A family mired in myths and rumors of incest, murder, and intrigue for centuries. A brother and sister caught in the middle, attracting the attention of gossips and historians alike. No, I am not referring to a royal family in England. In fact, this story starts in Spain with Alonso de Borja, who moved to Italy and helped create the infamous Borgia family. Caught in the middle were the son and daughter of Rodrigo Borgia, Alonso’s nephew, and his mistress Vanozza Cattanei; Cesare and Lucrezia Borgia. How close were these famous siblings? What were their lives really like? In Samantha Morris’ latest biography, “Cesare and Lucrezia Borgia: Brother and Sister of History’s Vilified Family”, she dives deep into the archives to find out the truth about the legendary Borgia family.
I would like to thank Pen and Sword Books and Net Galley for sending me a copy of this book. I will be honest and say that I did not know much about this family before I started reading this book. I knew about the rumors and that they had to do with the papacy, but that was it. I was excited to learn more about them and to understand why so many people are so fascinated with the Borgia siblings.
To understand how the Borgias rose to power, Morris takes her readers on a journey through papal history and the many different councils that occurred in the 14th and 15th centuries. This was familiar to me as I took a class in college on Church History, in which we did discuss these councils, but for those who are not familiar with them, Morris takes the time to explain the significance of each event. We see how Alonso de Borja rose through the ranks to become Pope Calixtus III and how his nephew, Rodrigo Borgia, was the complete opposite of his uncle. Rodrigo, later Pope Alexander VI, was a ladies man, and his children by his mistress, Vanozza Cattanei, were all illegitimate, including Cesare and Lucrezia.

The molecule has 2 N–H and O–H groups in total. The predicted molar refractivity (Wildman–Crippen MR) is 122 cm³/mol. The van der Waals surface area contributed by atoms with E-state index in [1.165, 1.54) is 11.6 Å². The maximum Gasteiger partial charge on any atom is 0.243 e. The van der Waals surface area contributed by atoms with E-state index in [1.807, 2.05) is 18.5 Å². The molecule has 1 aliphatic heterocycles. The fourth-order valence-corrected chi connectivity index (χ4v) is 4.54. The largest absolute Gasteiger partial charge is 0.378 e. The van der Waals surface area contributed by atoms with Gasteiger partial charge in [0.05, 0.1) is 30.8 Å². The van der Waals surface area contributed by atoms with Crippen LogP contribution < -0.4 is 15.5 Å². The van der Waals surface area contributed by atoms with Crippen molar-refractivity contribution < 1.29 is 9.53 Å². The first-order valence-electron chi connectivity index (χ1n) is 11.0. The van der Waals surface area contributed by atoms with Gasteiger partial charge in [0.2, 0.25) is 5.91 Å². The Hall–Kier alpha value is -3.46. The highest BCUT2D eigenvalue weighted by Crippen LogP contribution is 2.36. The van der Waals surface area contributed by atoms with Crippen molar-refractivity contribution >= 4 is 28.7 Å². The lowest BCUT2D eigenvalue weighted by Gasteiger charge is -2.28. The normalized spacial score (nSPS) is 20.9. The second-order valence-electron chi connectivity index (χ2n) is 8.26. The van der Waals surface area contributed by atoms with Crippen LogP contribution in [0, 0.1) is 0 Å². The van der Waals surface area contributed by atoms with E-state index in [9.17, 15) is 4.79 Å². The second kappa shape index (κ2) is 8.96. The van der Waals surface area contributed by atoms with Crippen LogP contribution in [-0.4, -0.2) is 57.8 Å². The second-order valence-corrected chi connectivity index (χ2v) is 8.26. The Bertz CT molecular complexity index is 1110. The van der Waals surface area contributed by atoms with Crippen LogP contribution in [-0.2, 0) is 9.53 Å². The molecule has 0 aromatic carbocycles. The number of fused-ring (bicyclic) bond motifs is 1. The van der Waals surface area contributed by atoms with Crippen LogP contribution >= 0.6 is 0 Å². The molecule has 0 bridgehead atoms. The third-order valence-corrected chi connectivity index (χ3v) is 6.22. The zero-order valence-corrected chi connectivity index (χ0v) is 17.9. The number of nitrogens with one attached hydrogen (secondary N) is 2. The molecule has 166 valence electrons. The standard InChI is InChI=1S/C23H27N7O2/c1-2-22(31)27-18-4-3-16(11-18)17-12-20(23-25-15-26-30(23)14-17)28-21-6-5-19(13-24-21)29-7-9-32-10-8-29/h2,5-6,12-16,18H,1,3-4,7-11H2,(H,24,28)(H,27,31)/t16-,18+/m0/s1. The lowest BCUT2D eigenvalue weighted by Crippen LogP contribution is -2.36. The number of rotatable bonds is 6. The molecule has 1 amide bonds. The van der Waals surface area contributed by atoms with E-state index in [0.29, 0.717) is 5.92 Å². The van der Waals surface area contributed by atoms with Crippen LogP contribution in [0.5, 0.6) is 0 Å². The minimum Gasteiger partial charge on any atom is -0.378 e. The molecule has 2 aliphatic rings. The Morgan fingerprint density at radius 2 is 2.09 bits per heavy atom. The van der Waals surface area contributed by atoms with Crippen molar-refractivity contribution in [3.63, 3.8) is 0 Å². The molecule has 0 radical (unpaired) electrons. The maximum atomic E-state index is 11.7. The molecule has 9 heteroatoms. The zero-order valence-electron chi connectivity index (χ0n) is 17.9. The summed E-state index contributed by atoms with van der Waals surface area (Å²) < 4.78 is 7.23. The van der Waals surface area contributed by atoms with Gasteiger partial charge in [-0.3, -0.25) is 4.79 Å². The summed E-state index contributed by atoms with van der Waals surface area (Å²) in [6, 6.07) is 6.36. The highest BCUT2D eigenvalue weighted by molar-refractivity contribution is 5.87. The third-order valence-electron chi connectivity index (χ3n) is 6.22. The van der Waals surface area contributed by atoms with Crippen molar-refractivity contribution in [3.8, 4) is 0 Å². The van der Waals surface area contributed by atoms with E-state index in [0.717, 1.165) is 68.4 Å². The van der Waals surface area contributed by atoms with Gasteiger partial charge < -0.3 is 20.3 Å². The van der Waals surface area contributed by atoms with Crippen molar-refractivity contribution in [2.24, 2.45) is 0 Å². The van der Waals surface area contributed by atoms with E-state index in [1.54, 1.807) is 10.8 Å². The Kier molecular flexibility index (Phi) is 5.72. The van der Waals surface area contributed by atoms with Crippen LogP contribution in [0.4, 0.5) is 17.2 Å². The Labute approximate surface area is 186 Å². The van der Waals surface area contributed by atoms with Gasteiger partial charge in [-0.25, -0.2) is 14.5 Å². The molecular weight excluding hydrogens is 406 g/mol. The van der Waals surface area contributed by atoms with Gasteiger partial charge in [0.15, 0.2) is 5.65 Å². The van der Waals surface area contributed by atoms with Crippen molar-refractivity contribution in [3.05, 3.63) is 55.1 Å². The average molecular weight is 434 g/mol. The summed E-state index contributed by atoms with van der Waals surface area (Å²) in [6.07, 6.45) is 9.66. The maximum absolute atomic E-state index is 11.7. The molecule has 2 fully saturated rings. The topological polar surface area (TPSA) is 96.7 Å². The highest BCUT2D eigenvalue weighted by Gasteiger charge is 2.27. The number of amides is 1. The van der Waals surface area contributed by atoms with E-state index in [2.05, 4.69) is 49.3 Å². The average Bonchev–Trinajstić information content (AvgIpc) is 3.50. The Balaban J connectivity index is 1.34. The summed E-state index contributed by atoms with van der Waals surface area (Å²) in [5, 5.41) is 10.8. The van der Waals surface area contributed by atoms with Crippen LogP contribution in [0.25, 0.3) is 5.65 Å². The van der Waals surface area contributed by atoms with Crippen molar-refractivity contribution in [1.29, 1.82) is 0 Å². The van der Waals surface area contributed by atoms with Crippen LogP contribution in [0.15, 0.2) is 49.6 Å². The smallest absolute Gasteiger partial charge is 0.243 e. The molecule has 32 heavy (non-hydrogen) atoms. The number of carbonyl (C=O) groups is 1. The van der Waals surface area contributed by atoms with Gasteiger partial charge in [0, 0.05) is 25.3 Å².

It is the lives of Cesare and Lucrezia Borgia that historians, including Morris, tend to focus on. These siblings created so many enemies that rumors were bound to be associated with them. From incest between them to murder using poison, and numerous affairs, Cesare and Lucrezia endured scandals that made the Tudors look like a normal family. Morris takes on each myth and rumor head on to explore the truth about these siblings, which is of course more complex than the fictional tales of their lives.
I found myself enthralled in the true-life tales of Cesare and Lucrezia Borgia. Like most historical tales, the truth is much more compelling than the fictitious tales. The trials, triumphs, and tribulations of the siblings are so compelling and to realize that they lived when the Renaissance in Italy and the Tudor dynasty was still new in England is remarkable.
This book made me fall in love with the Borgia family. The story of their rise to greatness and what Cesare and Lucrezia had to endure to protect their family and its name was nothing short of extraordinary. Samantha Morris’s writing style is easy to understand but you can tell how much care she took in researching these simply sensational siblings. I want to study the Borgia family even more because of this book. If you want an engrossing nonfiction book about the Borgia family, I would highly suggest you read, “Cesare and Lucrezia Borgia: Brother and Sister of History’s Most Vilified Family” by Samantha Morris. A fabulous introduction to the Borgias and their tumultuous times.